Why Is the European Union’s Proposed Copyright Directive So Controversial?

European harmonization in the field of copyright has always been challenging because the balance between authors’ rights and public interest is struck fairly differently from one country to another. The challenges of “the digital age” and how copyright should evolve considering the new possibilities offered by the internet only adds fuel to this fire.

The new Copyright Directive in the Digital Single Market is an attempt from the European Union to better allocate the revenues derived from the internet by creating new obligations for internet platforms to prevent copyright infringements and requiring them to pay for linking to articles or using snippets.… More

Restating the Obvious: Beer and Wine are Related Goods for Trademark Purposes, Except when They Aren’t

Beer and wine are related goods for trademark purposes. Right? We’ve seen that truism announced by the Trademark Trial and Appeal Board (TTAB) time and time again. So, do you really have to prove it from scratch in every trademark proceeding?

Yes, you do. Sure, it may seem obvious that consumers expect beer and wine to emanate from the same source. After all, they are both beverages,… More

Enforce Your Trademarks Now Or You Might Be The Next Red Hen

If you needed another reason to take action against a third party using your trademark – and you shouldn’t need another reason – consider the Red Hen restaurant.  Which Red Hen?  That’s the point.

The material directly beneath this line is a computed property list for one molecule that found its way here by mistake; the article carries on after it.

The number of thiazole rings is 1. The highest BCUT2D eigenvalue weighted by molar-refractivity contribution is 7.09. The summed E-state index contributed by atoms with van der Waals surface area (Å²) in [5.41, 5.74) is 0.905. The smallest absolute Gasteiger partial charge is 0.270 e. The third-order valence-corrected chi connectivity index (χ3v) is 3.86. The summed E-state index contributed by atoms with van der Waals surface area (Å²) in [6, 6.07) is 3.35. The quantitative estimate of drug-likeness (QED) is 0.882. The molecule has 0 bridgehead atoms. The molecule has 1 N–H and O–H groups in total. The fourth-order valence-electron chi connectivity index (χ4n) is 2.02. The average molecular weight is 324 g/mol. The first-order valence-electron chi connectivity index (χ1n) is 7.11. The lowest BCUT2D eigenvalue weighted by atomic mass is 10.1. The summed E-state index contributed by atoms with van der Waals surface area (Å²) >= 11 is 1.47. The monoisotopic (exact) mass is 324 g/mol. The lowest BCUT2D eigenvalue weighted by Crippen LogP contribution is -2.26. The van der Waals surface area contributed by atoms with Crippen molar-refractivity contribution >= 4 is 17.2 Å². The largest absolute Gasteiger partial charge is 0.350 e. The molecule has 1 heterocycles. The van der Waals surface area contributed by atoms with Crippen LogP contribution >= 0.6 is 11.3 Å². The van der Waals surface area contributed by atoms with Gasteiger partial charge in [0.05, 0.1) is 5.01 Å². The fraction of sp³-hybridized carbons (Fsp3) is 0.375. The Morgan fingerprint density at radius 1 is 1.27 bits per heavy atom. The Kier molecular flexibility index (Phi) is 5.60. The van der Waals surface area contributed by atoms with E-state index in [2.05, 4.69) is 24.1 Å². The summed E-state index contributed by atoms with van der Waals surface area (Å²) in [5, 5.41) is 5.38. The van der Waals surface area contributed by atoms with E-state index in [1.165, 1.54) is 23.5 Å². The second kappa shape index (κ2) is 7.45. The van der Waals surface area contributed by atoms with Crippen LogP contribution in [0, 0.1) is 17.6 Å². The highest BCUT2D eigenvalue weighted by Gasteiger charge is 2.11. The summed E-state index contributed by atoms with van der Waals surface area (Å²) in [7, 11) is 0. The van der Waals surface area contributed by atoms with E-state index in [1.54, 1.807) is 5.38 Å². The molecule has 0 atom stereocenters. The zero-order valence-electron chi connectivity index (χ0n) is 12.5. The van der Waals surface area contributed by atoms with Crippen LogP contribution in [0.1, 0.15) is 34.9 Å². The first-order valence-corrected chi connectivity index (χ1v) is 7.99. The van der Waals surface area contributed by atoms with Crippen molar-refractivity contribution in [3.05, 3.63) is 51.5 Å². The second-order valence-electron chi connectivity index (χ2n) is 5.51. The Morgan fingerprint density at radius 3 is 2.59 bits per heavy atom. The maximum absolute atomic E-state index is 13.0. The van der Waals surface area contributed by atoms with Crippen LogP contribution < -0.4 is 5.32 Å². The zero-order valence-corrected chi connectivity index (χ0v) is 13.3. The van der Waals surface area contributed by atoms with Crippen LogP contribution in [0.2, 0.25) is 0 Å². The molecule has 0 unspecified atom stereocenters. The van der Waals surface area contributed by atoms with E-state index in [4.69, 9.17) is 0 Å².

As everyone by now knows, White House press secretary Sarah Huckabee Sanders posted a tweet over the weekend stating:

Last night I was told by the owner of Red Hen in Lexington,… More

No, Virginia, You Can’t Just Copy Stuff You Find On the Internet, Even if You Don’t Notice the Copyright Notice

I usually don’t write a whole blog post just to disagree with a sitting federal judge, even when it’s about copyright law’s most notorious disagreement-generating machine: fair use.

This is an exception. A recent decision by the Eastern District of Virginia may cause some individuals and non-profits to believe that it’s permissible to copy and use “publicly available” photos from the internet, as long as they don’t know whether or not the photos are protected by copyright.… More

Can a Trademark Licensee Keep Using the Mark after the Licensor Files for Bankruptcy? Circuit Split Heads to U.S. Supreme Court

All you trademark lawyers better sit down, because this may come as a shock: You are not “intellectual property” lawyers . . . at least not according to Section 11 U.S.C. § 101(35A) of the Bankruptcy Code, which intentionally omits trademarks from the definition of “intellectual property.”